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Cover image for Begin with the past : building the National Museum of African American History & Culture
Title:
Begin with the past : building the National Museum of African American History & Culture
ISBN:
9781588345691
Physical Description:
142 pages : illustrations (chiefly color) ; 27 cm
General Note:
Includes index.
Added Author:
Summary:
Founding director Lonnie G. Bunch III described it as "ten years in the making, and 100 years in the making," and Mabel O. Wilson explores that effort in her narrative. As she discovers, initial calls for a permanent place to collect, study, and present African American history and culture in the early twentieth century never got off the ground. In the late 1990s, the notion began to gain momentum from increasing public interest and Congressional support. In 2003 the museum was officially established. Yet the work of the museum was only just beginning. Wilson takes an in-depth look at the selection of the director, site, and architects in the years that followed. Rising on the National Mall next to the Washington Monument, the museum is a tiered bronze beacon inviting us to understand our past and embrace our future. Wilson explores how the "four pillars" of the museum's mission shaped its powerful structure, and she teases out the rich cultural symbols and homages layered into the design of the building and its surrounding landscape. This book is an important inside look at the making of a monument.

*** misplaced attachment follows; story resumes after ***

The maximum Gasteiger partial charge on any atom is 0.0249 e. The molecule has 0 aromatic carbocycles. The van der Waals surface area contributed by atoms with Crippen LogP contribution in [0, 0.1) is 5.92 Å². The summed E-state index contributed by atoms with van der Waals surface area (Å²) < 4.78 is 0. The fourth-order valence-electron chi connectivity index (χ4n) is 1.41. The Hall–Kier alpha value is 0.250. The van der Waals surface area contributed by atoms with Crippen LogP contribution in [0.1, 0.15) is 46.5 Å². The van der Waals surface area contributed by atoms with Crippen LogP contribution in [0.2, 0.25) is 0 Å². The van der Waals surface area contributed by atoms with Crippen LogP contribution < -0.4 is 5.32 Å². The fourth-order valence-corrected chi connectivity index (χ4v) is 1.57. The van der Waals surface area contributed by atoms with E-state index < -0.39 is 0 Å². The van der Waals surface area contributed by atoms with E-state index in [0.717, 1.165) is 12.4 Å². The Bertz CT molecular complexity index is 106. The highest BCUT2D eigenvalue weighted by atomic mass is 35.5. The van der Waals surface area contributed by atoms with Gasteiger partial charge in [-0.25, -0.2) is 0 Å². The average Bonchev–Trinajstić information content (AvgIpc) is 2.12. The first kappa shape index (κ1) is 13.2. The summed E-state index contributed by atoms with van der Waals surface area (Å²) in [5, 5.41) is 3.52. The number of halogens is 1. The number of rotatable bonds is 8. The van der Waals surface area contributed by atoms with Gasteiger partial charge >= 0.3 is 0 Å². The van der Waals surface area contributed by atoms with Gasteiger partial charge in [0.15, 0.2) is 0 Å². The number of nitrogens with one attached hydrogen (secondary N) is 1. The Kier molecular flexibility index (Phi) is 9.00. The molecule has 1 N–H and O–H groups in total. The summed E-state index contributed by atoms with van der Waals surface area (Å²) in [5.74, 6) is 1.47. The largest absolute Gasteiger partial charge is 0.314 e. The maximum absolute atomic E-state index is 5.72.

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Summary

Summary

The Building of the National Museum of African American History and Culture traces the making of this unparalleled museum. Founding director Lonnie G. Bunch III described it as "ten years in the making, and 100 years in the making," and Mabel O. Wilson explores that effort in her narrative. As she discovers, initial calls for a permanent place to collect, study, and present African American history and culture in the early twentieth century never got off the ground. In the late 1990s, the notion began to gain momentum from increasing public interest and Congressional support. In 2003 the museum was officially established. Yet the work of the museum was only just beginning. Wilson takes an in-depth look at the selection of the director, site, and architects in the years that followed. Rising on the National Mall next to the Washington Monument, the museum is a tiered bronze beacon inviting us to understand our past and embrace our future. Wilson explores how the "four pillars" of the museum's mission shaped its powerful structure, and she teases out the rich cultural symbols and homages layered into the design of the building and its surrounding landscape. This book is an important inside look at the making of a monument.


Author Notes

MABEL O. WILSON is an associate professor at Columbia University's Graduate School of Architecture, Planning and Preservation and a senior fellow at the Institute for Research in African American Studies. Her research investigates space and cultural memory in black America, race and modern architecture, and new technologies and the social production of space. She has written numerous articles and books, most recently Negro Building- Black Americans in the World of Fairs and Museums .


Reviews 1

Library Journal Review

The origin story of the museum, this history contextualizes the institution as visitors see it today, describing how, after its official establishment in 2003, its director was chosen, site selected, building designed, collection gathered, and exhibitions produced. © Copyright 2017. Library Journals LLC, a wholly owned subsidiary of Media Source, Inc. No redistribution permitted.


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